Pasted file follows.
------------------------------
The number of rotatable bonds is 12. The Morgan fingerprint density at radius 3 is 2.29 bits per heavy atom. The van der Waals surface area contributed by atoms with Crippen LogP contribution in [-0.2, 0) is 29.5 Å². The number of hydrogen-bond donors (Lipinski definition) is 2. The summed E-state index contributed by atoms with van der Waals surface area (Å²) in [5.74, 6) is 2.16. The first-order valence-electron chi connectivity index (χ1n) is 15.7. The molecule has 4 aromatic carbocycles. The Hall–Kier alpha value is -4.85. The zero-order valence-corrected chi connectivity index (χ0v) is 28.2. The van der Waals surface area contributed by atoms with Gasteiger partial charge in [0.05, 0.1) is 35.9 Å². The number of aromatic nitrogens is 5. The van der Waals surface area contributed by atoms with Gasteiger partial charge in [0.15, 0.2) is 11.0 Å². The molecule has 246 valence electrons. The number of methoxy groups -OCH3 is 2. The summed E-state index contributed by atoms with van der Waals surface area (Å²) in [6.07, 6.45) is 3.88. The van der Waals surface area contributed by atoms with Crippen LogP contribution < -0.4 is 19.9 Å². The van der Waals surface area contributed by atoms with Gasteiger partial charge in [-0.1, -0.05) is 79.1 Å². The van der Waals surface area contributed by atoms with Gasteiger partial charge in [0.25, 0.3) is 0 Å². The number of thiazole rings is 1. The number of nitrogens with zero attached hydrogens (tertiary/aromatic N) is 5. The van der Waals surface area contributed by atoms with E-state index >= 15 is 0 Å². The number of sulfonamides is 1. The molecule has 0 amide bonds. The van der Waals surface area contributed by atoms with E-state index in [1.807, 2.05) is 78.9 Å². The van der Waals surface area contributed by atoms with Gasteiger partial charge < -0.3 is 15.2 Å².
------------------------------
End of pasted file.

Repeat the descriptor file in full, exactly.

The number of rotatable bonds is 12. The Morgan fingerprint density at radius 3 is 2.29 bits per heavy atom. The van der Waals surface area contributed by atoms with Crippen LogP contribution in [-0.2, 0) is 29.5 Å². The number of hydrogen-bond donors (Lipinski definition) is 2. The summed E-state index contributed by atoms with van der Waals surface area (Å²) in [5.74, 6) is 2.16. The first-order valence-electron chi connectivity index (χ1n) is 15.7. The molecule has 4 aromatic carbocycles. The Hall–Kier alpha value is -4.85. The zero-order valence-corrected chi connectivity index (χ0v) is 28.2. The van der Waals surface area contributed by atoms with Gasteiger partial charge in [0.05, 0.1) is 35.9 Å². The number of aromatic nitrogens is 5. The van der Waals surface area contributed by atoms with Gasteiger partial charge in [0.15, 0.2) is 11.0 Å². The molecule has 246 valence electrons. The number of methoxy groups -OCH3 is 2. The summed E-state index contributed by atoms with van der Waals surface area (Å²) in [6.07, 6.45) is 3.88. The van der Waals surface area contributed by atoms with Crippen LogP contribution < -0.4 is 19.9 Å². The van der Waals surface area contributed by atoms with Gasteiger partial charge in [-0.1, -0.05) is 79.1 Å². The van der Waals surface area contributed by atoms with Gasteiger partial charge in [0.25, 0.3) is 0 Å². The number of thiazole rings is 1. The number of nitrogens with zero attached hydrogens (tertiary/aromatic N) is 5. The van der Waals surface area contributed by atoms with E-state index >= 15 is 0 Å². The number of sulfonamides is 1. The molecule has 0 amide bonds. The van der Waals surface area contributed by atoms with E-state index in [1.807, 2.05) is 78.9 Å². The van der Waals surface area contributed by atoms with Gasteiger partial charge < -0.3 is 15.2 Å².